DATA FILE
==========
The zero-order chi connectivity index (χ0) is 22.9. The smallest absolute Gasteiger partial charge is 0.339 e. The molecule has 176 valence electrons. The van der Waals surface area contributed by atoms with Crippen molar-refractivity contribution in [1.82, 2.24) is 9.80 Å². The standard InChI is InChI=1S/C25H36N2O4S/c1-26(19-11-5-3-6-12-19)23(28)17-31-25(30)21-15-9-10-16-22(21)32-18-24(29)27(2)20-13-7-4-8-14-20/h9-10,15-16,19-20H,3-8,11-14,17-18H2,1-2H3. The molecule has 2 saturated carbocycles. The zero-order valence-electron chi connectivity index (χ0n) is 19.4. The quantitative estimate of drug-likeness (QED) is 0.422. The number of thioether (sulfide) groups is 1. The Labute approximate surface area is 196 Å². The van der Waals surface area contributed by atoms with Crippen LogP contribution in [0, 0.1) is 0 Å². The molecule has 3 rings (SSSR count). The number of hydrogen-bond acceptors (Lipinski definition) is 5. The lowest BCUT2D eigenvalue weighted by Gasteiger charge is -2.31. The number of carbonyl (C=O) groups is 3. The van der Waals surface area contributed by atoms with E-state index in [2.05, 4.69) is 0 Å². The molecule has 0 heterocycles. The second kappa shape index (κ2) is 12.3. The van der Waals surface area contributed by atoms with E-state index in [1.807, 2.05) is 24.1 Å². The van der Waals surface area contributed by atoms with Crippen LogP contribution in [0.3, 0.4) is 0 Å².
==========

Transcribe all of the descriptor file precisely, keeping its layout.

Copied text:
The zero-order chi connectivity index (χ0) is 22.9. The smallest absolute Gasteiger partial charge is 0.339 e. The molecule has 176 valence electrons. The van der Waals surface area contributed by atoms with Crippen molar-refractivity contribution in [1.82, 2.24) is 9.80 Å². The standard InChI is InChI=1S/C25H36N2O4S/c1-26(19-11-5-3-6-12-19)23(28)17-31-25(30)21-15-9-10-16-22(21)32-18-24(29)27(2)20-13-7-4-8-14-20/h9-10,15-16,19-20H,3-8,11-14,17-18H2,1-2H3. The molecule has 2 saturated carbocycles. The zero-order valence-electron chi connectivity index (χ0n) is 19.4. The quantitative estimate of drug-likeness (QED) is 0.422. The number of thioether (sulfide) groups is 1. The Labute approximate surface area is 196 Å². The van der Waals surface area contributed by atoms with Crippen LogP contribution in [0, 0.1) is 0 Å². The molecule has 3 rings (SSSR count). The number of hydrogen-bond acceptors (Lipinski definition) is 5. The lowest BCUT2D eigenvalue weighted by Gasteiger charge is -2.31. The number of carbonyl (C=O) groups is 3. The van der Waals surface area contributed by atoms with E-state index in [2.05, 4.69) is 0 Å². The molecule has 0 heterocycles. The second kappa shape index (κ2) is 12.3. The van der Waals surface area contributed by atoms with E-state index in [1.807, 2.05) is 24.1 Å². The van der Waals surface area contributed by atoms with Crippen LogP contribution in [0.3, 0.4) is 0 Å².